Category Archives: Baby

Inspired by a Book


From his second day of life, Ben has loved his pacifier. Loved it with all of his tiny being. Husband and I started calling it his “button” (short for mute button) on a whim and it stuck. For nearly two years, the button has been a part of him. At the hand-offs, caretakers always ask, “Do you have the button?” For nearly two years, he was his button and his button was him. Until today.

Baby Ben on his way home from the hospital with his first button.

Baby Ben on his way home from the hospital with his first button.

Generally, when I think of being inspired by a book, I think of great literature and people over the age of 10. Today, Ben was inspired by a surprisingly graphic and sad Swedish-translated-to-English book called Benny and the Binky. I picked up the book yesterday when we went to the library and I saw the title and thought it had something to do with giving up your pacifier. Seeing as Ben is sneaking up on two at a rapid pace, I thought I might get it and read it a couple of times to get him used to the idea of giving up his button.

I didn’t pre-read the book to ensure it for quality, but I thought I’d give it a go anyway. It was horrifying. The book, as a whole, isn’t about getting rid of your pacifier, it’s more about growing up once you have a new sibling (no new siblings for Ben for a long time!).  This poor little pig gets a new brother, watches the brother get a binky, feels jealous, then takes the brother outside and steals the binky before going on a tour of town. On this tour of town, he gets mocked by a daycare saying that he is “too old” for a binky and then he gets punched in the nose by three bullies for having said binky. Then, when the pig (Benny), gets home, he gives the binky back to his brother and grows-up into not needing it. Horrifying. To make matters worse, in the course of the first reading, I changed the names to “Ben” and “button” to give the real Ben the message. Sadly (or, not so sadly), he got it.

This is a devastating book. The Swedes do NOT mess around with getting rid of pacifiers.

This is a devastating book. The Swedes do NOT mess around with getting rid of pacifiers.

When we got to the last page, his little face crumpled into the saddest expression you have ever seen and said, “It’s gone.” On the spur of the moment, I decided to go with it and said, “Yes, honey. Button is gone.” He was devastated and wailed. For the rest of the day, he has asked for his button a couple of times and I have informed him, “It’s gone.” His expression changes to sadness and he repeats, “It’s gone.” After a few minutes or so, he resigns himself to his fate and moves on. It’s both sad and heartening to see how resilient a kid can be.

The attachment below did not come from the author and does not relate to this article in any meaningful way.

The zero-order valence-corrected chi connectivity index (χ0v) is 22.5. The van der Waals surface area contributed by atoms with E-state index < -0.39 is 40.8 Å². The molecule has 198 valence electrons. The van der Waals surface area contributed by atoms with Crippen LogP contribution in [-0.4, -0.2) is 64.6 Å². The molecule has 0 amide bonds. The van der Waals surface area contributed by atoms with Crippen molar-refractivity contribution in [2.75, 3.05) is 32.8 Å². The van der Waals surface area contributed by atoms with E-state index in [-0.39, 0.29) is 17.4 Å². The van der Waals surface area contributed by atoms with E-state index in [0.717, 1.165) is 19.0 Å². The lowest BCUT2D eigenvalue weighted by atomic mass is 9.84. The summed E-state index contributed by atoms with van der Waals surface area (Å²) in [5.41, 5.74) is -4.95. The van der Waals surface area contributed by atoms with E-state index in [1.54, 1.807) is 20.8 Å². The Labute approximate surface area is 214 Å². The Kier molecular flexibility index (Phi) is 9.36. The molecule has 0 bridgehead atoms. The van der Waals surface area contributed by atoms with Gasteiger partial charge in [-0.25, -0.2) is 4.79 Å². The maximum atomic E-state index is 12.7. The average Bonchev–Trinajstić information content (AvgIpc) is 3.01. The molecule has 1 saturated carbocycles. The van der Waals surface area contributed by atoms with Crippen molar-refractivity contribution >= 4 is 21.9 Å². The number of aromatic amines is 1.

So far, this has been one of the most devastating things I’ve had to do as a parent. I’ve had to take away something that he loves in order to help him grow-up. It has been one of those days that feels both like a triumph and a defeat. I’m helping him become a kid, but erasing some of the vestiges of babyhood that I held so dear. Being a parent is both beautiful and terrible. In loving someone, you have to do things to make them sad (at least temporary) and it breaks your heart to do it, but you know that when he’s seven and no longer using a pacifier, he’ll silently thank you.


To Run or Not to Run


T0 run or not to run? That is always the question when my little alarm clock buzzes at 4:03 a.m. (Yes, I’m weird and my alarm goes off at odd times). This morning, I chose “Not to run.” Usually, this is not the right choice. As a psych teacher, I like to think of my inner-conflicts as a Freudian battle between my id and my superego. I am a giant nerd. Whatever. Anyway, the internal conversations usually start with the id saying, “This bed is soooo cozy and warm. Do you really want to leave it?” The ego thinks, “That is a valid point. Being snuggly and warm is always a good thing.” The superego counters with, “You are going to be such a better person if you go for this run. Remember endorphins? You love endorphins. The people around you love you when you have endorphins.” To which, the id counters, “Is it really worth going for a run if it’s going to be cold and gross? You really hate cold and gross.”All valid points.

This inner conflict was raging when I got downstairs to my awaiting coffee (God bless you, coffee timer). I told myself that if the windchill was in the 40s, I’d go for a run. That way, I wouldn’t have to deal with layers and cold gear. In May, ain’t nobody got time for that. I looked at both weather services on my phone. Thirty-seven degrees. It’s May 14. On principle, I’m not running this morning. The id was triumphant. However, to appease that nagging superego, I did Pilates and planned to run this afternoon.